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Arrest of a U.S. Citizen

Summary of Criminal Procedures in the Dominican Republic

The following is a general and unofficial summary of the judicial process in the Dominican Republic.  This document is not to be construed as legal advice.  Specific questions about Dominican law should be directed to competent Dominican attorneys.


Americans traveling in the Dominican Republic are not protected by U.S. laws and constitutional rights.  Rather, Americans in the Dominican Republic are subject to the laws of the Dominican Republic.   The Consular Section cannot demand your release, represent you at trial, or get you out of jail.

It is your responsibility to know the law in the Dominican Republic.  The judicial process in the Dominican Republic differs from the process in the United States.  The judicial process can last up to several years, which may result in lengthy pre-trial detainment in a Dominican prison.

First Phase - Arrest and Detention:  According to the Dominican Constitution, a person detained or arrested by the police authorities may be held without charges for up to 48 hours.  During this 48-hour period, an assistant district attorney (prosecutor) and the police conduct an initial investigation of the case.  Assistant district attorneys are present at most police stations and have the responsibility to lead the investigation.

Right to an Attorney: A detainee is typically questioned as part of the investigation by the authorities.  According to Dominican law, a detainee is entitled to have an attorney present during any questioning, as well as at any of the hearings or trials.  If the detainee cannot afford to have an attorney, the government will provide a public defender upon request.  A detainee also has the right to remain silent. 

Habeas Corpus: According to the Constitution of the Dominican Republic, any prisoner detained for more than 48 hours without being formally charged is entitled to request a hearing of habeas corpusHabeas corpus is a physical release of an arrestee from prison while awaiting trial.  The presiding judge at the hearing is empowered to order the prisoner's release if he has been detained for more than 48 hours without being formally charged or there is insufficient proof of a crime to warrant further detention.  The judge's decision to release is subject to appeal by the district attorney.  A defendant released on habeas corpus is required to remain in the country until the charges are finally resolved.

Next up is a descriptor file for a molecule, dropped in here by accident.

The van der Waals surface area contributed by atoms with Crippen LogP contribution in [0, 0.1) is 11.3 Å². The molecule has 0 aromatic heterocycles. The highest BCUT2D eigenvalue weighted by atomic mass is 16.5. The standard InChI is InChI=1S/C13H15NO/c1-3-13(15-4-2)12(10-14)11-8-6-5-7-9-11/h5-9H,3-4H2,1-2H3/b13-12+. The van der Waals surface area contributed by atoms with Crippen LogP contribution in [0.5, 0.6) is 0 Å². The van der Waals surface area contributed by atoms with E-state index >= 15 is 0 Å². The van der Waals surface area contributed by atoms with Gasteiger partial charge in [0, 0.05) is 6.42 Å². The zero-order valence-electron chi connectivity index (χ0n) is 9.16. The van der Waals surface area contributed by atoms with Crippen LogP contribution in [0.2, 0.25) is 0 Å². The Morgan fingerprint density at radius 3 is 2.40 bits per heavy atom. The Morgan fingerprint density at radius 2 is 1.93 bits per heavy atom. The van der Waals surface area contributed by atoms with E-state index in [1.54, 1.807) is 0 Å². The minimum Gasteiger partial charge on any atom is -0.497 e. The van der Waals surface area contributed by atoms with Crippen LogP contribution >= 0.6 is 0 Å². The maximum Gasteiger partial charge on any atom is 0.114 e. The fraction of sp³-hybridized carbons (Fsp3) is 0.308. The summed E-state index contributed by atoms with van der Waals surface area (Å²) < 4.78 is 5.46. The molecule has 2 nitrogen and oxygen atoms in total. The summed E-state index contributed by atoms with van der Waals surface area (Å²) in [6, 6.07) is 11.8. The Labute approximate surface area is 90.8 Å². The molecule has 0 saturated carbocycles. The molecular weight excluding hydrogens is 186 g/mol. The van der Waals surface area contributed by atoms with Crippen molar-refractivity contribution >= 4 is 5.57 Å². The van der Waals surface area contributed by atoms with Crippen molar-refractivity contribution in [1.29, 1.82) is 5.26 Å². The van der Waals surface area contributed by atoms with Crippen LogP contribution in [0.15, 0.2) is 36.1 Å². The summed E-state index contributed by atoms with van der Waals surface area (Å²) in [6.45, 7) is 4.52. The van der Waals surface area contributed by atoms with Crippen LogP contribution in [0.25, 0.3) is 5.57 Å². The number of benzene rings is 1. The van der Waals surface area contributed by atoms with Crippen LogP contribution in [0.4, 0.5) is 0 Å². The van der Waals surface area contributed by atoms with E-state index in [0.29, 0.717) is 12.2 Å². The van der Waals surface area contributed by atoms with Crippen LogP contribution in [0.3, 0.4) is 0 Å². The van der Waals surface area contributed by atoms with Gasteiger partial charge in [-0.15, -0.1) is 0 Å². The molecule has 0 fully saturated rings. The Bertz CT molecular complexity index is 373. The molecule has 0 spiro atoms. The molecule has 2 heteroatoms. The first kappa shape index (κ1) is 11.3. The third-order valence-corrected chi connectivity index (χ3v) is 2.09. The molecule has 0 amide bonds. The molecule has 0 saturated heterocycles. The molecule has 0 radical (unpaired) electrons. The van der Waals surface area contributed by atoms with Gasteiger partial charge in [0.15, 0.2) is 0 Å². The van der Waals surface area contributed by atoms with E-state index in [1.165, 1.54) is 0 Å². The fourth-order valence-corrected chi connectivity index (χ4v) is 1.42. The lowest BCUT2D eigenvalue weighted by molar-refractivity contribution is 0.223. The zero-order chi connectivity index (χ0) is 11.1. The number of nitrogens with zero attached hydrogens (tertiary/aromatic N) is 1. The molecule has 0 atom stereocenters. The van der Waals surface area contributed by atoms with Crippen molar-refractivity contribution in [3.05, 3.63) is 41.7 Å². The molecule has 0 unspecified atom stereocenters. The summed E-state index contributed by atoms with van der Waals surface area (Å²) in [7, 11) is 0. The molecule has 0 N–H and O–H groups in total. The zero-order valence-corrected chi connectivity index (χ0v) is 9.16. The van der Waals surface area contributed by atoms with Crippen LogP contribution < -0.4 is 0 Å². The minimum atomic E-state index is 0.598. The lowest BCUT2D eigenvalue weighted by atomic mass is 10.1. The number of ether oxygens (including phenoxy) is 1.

District Attorney's office: It is the role of the Prosecutor to press charges based on the evidence.  If the prosecutor declines to press charges, typically due to insufficient evidence, the detainee will be released.  If the Prosecutor determines there is sufficient evidence to press charges, the case will proceed to the second phase in which an investigating judge will make a further evaluation of the charges.

Second Phase - Investigating Judge:

The district attorney sends the case to a coordinating judge, who will assign one of the "Jueces de Instrucción" (investigating judges) to conduct a preliminary investigation.  The investigating judge will examine the preliminary evidence presented by the district attorney.  Based on this evidence, the investigating judge then decides whether the detainee should remain under police custody pending further investigation.  The judge has authority to order the detainee to remain in police custody for a period between three months and one year.  Although the typical timeframe for pre-trial detainment is three months, prosecutors may request additional time (up to one year total) to prepare their case.  The detainee can request a review of this decision.

If the investigating judge determines that there is insufficient evidence presented by the prosecutor, the judge may also order the release of the detainee.

Should the judge determine that there is sufficient evidence to detain an arrested individual pending trial, the judge will set a date for a preliminary hearing typically within three months to one year.  A defendant may request bail at any time during this process.  In reviewing a bail request, the judge has considerable discretion, but will consider the type of crime, the defendant's criminal history, and the risk of flight by the defendant.

Third Phase - Preliminary Hearing:

At the preliminary hearing, the investigating judge will hear evidence and make one of the following decisions: